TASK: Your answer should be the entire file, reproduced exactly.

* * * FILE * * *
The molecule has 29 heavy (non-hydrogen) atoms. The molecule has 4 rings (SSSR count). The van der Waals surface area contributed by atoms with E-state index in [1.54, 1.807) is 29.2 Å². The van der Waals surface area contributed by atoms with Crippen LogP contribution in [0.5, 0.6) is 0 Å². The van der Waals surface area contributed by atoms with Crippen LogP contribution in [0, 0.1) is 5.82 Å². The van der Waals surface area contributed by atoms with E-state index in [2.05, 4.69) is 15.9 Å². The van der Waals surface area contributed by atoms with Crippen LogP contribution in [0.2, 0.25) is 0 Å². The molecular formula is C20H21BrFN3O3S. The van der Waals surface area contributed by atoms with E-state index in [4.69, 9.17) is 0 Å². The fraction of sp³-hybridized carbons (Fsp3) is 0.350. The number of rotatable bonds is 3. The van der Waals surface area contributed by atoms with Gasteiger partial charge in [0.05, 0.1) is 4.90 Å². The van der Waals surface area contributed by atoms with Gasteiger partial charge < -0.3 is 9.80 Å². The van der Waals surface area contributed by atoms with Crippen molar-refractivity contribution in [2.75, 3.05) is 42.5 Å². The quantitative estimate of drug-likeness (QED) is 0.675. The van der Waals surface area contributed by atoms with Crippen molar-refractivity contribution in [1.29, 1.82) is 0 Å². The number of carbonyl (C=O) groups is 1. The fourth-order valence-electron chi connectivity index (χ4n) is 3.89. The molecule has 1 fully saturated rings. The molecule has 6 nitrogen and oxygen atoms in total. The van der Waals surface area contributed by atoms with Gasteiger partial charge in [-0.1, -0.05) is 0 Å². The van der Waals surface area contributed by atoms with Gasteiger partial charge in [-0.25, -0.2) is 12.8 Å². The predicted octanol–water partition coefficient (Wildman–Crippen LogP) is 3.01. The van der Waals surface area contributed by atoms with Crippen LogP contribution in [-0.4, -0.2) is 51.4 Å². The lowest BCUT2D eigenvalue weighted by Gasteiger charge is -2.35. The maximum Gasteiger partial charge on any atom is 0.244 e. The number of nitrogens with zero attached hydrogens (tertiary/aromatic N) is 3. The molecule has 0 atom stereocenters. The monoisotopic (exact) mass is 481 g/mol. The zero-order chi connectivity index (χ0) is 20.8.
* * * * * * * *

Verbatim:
The molecule has 29 heavy (non-hydrogen) atoms. The molecule has 4 rings (SSSR count). The van der Waals surface area contributed by atoms with E-state index in [1.54, 1.807) is 29.2 Å². The van der Waals surface area contributed by atoms with Crippen LogP contribution in [0.5, 0.6) is 0 Å². The van der Waals surface area contributed by atoms with Crippen LogP contribution in [0, 0.1) is 5.82 Å². The van der Waals surface area contributed by atoms with E-state index in [2.05, 4.69) is 15.9 Å². The van der Waals surface area contributed by atoms with Crippen LogP contribution in [0.2, 0.25) is 0 Å². The molecular formula is C20H21BrFN3O3S. The van der Waals surface area contributed by atoms with E-state index in [4.69, 9.17) is 0 Å². The fraction of sp³-hybridized carbons (Fsp3) is 0.350. The number of rotatable bonds is 3. The van der Waals surface area contributed by atoms with Gasteiger partial charge in [0.05, 0.1) is 4.90 Å². The van der Waals surface area contributed by atoms with Gasteiger partial charge < -0.3 is 9.80 Å². The van der Waals surface area contributed by atoms with Crippen molar-refractivity contribution in [2.75, 3.05) is 42.5 Å². The quantitative estimate of drug-likeness (QED) is 0.675. The van der Waals surface area contributed by atoms with Crippen molar-refractivity contribution in [1.29, 1.82) is 0 Å². The number of carbonyl (C=O) groups is 1. The fourth-order valence-electron chi connectivity index (χ4n) is 3.89. The molecule has 1 fully saturated rings. The molecule has 6 nitrogen and oxygen atoms in total. The van der Waals surface area contributed by atoms with Gasteiger partial charge in [-0.1, -0.05) is 0 Å². The van der Waals surface area contributed by atoms with Gasteiger partial charge in [-0.25, -0.2) is 12.8 Å². The predicted octanol–water partition coefficient (Wildman–Crippen LogP) is 3.01. The van der Waals surface area contributed by atoms with Crippen LogP contribution in [-0.4, -0.2) is 51.4 Å². The lowest BCUT2D eigenvalue weighted by Gasteiger charge is -2.35. The maximum Gasteiger partial charge on any atom is 0.244 e. The number of nitrogens with zero attached hydrogens (tertiary/aromatic N) is 3. The molecule has 0 atom stereocenters. The monoisotopic (exact) mass is 481 g/mol. The zero-order chi connectivity index (χ0) is 20.8.